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Leni: DOJ Initial Findings Confirm Lapses In Drug War

Leni: DOJ Initial Findings Confirm Lapses In Drug War
Illegal drug suspects are led in a police vehicle on April 25, 2019 following their arrest by members of the Quezon City Police District. Photo by Boy Santos, The Philippine STAR

The Department of Justice (DOJ)’s initial report on the deaths of alleged suspects at the hands of police officers confirmed lapses in the killings in President Duterte’s war on drugs, Vice President Leni Robredo said on Sunday, Oct. 24.

Robredo welcomed the DOJ’s report, saying those responsible for drug-related killings should be held accountable.

“Actually, the DOJ investigation is not yet over. But initial findings have shown lapses in the drug war,” Robredo said during her weekly program on dzXLl.

The Vice President attended on Thursday, Oct. 21, the blessings of urns of seven individuals killed in the drug war. She aired her frustration over being helpless in stopping the killings and apologized to the victims’ families.

She said she would ensure that victims of the drug war get justice.

She added a widow of a drug suspect killed in police drug operation told her that operatives made her sign a report that her husband died of pneumonia.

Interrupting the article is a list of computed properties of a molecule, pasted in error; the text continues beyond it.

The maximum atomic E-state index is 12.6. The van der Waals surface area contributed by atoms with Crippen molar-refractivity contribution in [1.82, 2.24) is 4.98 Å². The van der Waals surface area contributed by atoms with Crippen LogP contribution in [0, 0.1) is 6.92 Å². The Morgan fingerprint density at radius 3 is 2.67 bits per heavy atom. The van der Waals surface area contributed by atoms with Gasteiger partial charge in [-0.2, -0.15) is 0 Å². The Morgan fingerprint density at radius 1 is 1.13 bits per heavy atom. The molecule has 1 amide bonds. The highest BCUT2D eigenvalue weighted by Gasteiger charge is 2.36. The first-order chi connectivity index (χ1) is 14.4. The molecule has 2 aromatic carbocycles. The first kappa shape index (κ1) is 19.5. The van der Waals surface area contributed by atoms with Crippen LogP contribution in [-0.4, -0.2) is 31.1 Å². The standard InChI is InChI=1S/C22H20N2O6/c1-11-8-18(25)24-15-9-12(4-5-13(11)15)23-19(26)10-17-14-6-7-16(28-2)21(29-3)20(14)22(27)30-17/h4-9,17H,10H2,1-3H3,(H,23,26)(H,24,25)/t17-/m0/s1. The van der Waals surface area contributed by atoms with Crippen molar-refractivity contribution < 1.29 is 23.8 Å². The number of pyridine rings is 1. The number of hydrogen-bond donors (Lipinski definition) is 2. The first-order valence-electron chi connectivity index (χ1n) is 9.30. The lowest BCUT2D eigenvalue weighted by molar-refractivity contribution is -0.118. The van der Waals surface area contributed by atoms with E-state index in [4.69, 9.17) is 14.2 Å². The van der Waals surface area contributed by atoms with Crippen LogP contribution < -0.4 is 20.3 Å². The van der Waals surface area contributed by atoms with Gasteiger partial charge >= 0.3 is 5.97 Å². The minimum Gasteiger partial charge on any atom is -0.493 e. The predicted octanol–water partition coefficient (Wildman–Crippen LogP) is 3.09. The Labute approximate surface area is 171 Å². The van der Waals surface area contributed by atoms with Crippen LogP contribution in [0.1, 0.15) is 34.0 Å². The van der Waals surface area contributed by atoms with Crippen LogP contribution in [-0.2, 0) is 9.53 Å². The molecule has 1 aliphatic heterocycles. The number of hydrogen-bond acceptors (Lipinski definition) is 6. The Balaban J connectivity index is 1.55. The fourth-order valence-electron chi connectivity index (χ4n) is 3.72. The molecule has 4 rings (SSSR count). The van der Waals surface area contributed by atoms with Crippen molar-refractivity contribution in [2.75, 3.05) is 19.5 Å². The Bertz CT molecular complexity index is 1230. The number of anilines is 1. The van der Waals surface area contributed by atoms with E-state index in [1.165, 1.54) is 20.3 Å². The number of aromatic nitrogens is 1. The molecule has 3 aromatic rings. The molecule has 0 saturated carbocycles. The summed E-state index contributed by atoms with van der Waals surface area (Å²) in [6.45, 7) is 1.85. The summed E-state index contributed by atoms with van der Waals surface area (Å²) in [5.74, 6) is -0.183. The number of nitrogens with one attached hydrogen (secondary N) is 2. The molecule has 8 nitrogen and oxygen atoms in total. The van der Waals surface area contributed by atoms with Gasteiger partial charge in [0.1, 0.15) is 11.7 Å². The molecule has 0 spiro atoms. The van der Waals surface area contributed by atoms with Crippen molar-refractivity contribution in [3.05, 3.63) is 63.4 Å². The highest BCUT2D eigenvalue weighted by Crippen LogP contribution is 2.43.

Senate Minority Leader Franklin Drilon said the DOJ’s report is not enough to deter the investigation of the International Criminal Court (ICC) into thousands of extrajudicial killings in the country.

The Pre-Trial Chamber 1 of the ICC granted an investigation into crimes allegedly committed in the Philippines between Nov. 1, 2011 and March 16, 2019 in the so-called war on drugs campaign of the Duterte administration first in Davao City and later across the country, he said.

Before she stepped down from office, former ICC prosecutor Fatou Bensouda filed on June 14 a public redacted version of a request to open an investigation into the drug crime situation in the Philippines.

According to Drilon, the government could use the DOJ’s report to prove that justice system is working in the country and ICC should not interfere in  its internal dealings.

Drilon told dwIZ on Saturday, Oct.23, that more than 6,000 people reportedly died in drug-related police operations and “five years after all these happened, there were 55 cases investigated.”  

“Let’s see if the ICC will accept this as proof that our justice system is working,” Drilon said in a mix of English and Filipino.